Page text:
Although female condoms are not as common or well-known as their male equivalents, they offer many compelling benefits to sexually active women. As a birth control device, a female condom acts as a barrier to prevent sperm from entering the uterus. And unlike other contraceptive methods for women, female condoms can also help prevent exposure to certain sexually transmitted infections (STIs).
How Female Condoms Work
The female condom includes a relatively loose-fitting sheath made of polyurethane. A flexible ring is encapsulated by the material on the closed end, and another ring is attached to the opposite end and remains open. The inner ring on the closed end is inserted deep into the vagina, covering the cervix. The outer ring stays outside the vagina and helps the condom remain in place. It’s easy to remove the condom by pulling gently on the outer ring. The material is pre-lubricated, and extra lubrication is included in the package.
Female Condom Advantages and Disadvantages
Like any contraceptive product, female condoms have benefits and drawbacks.
- Protection against STIs
- Allows women to participate in safer sex choices
- Can be inserted up to eight hours prior to sex
- Eliminates some problems associated with male condoms, including partial erection usage and uncomfortable fit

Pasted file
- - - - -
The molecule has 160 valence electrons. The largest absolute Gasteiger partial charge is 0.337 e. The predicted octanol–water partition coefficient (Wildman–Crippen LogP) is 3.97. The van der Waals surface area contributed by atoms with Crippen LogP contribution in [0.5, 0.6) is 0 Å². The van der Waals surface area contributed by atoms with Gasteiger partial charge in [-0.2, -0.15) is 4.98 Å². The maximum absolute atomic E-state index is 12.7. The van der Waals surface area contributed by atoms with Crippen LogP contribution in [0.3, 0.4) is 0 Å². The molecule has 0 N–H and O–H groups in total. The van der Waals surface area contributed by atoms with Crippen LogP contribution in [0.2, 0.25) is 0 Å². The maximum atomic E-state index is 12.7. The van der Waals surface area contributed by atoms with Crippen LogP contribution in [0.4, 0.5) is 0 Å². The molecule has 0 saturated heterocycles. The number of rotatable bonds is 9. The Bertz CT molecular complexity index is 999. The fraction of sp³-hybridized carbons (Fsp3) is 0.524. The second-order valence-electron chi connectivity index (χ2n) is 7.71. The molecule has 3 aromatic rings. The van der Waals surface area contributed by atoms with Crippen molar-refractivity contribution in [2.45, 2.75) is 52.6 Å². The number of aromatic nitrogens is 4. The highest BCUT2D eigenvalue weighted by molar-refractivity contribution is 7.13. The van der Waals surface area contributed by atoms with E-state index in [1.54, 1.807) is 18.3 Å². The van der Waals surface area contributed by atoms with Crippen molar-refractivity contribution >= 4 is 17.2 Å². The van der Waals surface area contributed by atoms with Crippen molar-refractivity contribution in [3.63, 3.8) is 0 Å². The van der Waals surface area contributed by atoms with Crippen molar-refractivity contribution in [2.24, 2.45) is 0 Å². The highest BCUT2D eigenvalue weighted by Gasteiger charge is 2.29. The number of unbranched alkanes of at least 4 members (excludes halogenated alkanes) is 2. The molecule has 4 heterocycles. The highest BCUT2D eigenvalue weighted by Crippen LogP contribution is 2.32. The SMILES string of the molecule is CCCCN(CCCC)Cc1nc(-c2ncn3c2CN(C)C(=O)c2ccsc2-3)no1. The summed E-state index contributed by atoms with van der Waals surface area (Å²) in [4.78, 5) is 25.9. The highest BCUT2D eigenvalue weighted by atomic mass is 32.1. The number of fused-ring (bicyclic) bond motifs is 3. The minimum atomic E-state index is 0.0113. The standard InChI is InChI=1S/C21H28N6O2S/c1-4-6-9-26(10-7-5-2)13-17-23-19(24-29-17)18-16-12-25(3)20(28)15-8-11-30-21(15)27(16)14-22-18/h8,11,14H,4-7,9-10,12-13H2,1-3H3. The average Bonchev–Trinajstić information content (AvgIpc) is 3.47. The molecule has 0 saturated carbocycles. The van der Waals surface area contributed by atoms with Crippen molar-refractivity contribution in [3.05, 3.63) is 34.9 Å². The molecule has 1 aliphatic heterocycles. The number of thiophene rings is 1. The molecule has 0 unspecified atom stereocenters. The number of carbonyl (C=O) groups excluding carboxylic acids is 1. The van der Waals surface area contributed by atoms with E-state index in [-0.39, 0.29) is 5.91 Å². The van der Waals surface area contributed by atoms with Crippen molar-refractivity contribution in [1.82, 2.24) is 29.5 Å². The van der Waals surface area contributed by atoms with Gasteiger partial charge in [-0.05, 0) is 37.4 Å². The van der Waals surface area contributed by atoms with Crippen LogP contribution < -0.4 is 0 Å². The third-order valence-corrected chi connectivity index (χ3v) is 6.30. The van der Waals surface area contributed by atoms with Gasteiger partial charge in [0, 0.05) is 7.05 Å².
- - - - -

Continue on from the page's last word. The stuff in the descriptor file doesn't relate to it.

- No prescription required
- A suitable alternative for those with latex sensitivity
- Requires skill to install
- More expensive than male condoms
- Some users complain of odd “rustling” sounds during sex
- May create performance difficulties since the outer ring has to stay outside the vagina during intercourse
One of the greatest strengths of the female condom is that it allows women to take control of their sexual safety, without needing to rely on a partner’s condom usage for safer sex.
Sexually Transmitted Infection Protection
In addition to serving as a contraceptive, female condoms can be very effective at preventing the transmission of certain STIs, including the HIV virus. When properly applied, female condoms help isolate the fluids associated with HIV transmission. Other STIs that may be prevented with female condom use include Human Papillomavirus (HPV), genital warts, genital herpes, gonorrhea and chlamydia.